By: E&P Staff
Olivia Ward | thestar.com
Luis Horacio Najera first stared death in the face when he was 19. A police officer was lying in the wreckage of his car after a catastrophic accident, and Najera, then a young journalism intern, found himself reluctantly watching as the dying man met his gaze.
“In life, there’s a spark in the eyes,” he said. “In death, I saw, they are like marbles.”
It was a premonition of the many horrific deaths Najera would be reporting as a journalist on Mexico’s violent borders. And one that haunted him through years of death threats while documenting abuses of human rights by drug cartels and Mexican security forces.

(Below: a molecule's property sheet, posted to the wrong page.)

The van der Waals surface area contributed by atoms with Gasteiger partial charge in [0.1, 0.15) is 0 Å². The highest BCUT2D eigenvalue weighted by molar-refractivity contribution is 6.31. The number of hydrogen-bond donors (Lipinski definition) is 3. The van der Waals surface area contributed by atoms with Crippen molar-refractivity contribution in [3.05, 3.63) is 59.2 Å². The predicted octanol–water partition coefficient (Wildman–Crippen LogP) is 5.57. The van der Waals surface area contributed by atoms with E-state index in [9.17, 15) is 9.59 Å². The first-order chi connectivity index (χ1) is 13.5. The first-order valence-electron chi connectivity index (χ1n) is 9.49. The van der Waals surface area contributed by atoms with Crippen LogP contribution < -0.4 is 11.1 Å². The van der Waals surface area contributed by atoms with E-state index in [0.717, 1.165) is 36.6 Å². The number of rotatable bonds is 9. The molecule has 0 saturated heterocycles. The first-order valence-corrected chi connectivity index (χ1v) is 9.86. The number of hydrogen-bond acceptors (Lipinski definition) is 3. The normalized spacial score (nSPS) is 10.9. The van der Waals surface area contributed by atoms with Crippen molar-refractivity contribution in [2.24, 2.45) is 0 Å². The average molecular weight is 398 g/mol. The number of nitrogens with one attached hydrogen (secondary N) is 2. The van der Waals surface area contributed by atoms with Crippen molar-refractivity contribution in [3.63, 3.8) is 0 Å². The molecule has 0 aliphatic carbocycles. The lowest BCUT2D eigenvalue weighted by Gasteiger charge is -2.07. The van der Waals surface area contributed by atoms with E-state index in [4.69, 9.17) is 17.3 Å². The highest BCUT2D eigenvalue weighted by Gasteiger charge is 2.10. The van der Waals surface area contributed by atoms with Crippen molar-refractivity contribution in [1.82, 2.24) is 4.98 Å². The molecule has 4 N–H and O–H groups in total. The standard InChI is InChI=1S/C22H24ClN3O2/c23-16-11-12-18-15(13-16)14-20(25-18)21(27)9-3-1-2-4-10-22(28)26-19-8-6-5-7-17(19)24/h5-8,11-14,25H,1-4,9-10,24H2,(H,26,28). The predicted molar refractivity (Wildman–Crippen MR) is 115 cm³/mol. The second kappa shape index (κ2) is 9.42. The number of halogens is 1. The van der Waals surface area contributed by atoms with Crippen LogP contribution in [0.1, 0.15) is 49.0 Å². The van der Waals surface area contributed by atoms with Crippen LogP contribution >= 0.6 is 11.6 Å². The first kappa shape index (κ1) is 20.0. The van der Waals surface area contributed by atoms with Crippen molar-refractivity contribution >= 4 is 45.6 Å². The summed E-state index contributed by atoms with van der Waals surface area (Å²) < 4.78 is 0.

On Thursday, Najera will be one of five journalists honored for “fearless reporting” by Canadian Journalists for Free Expression.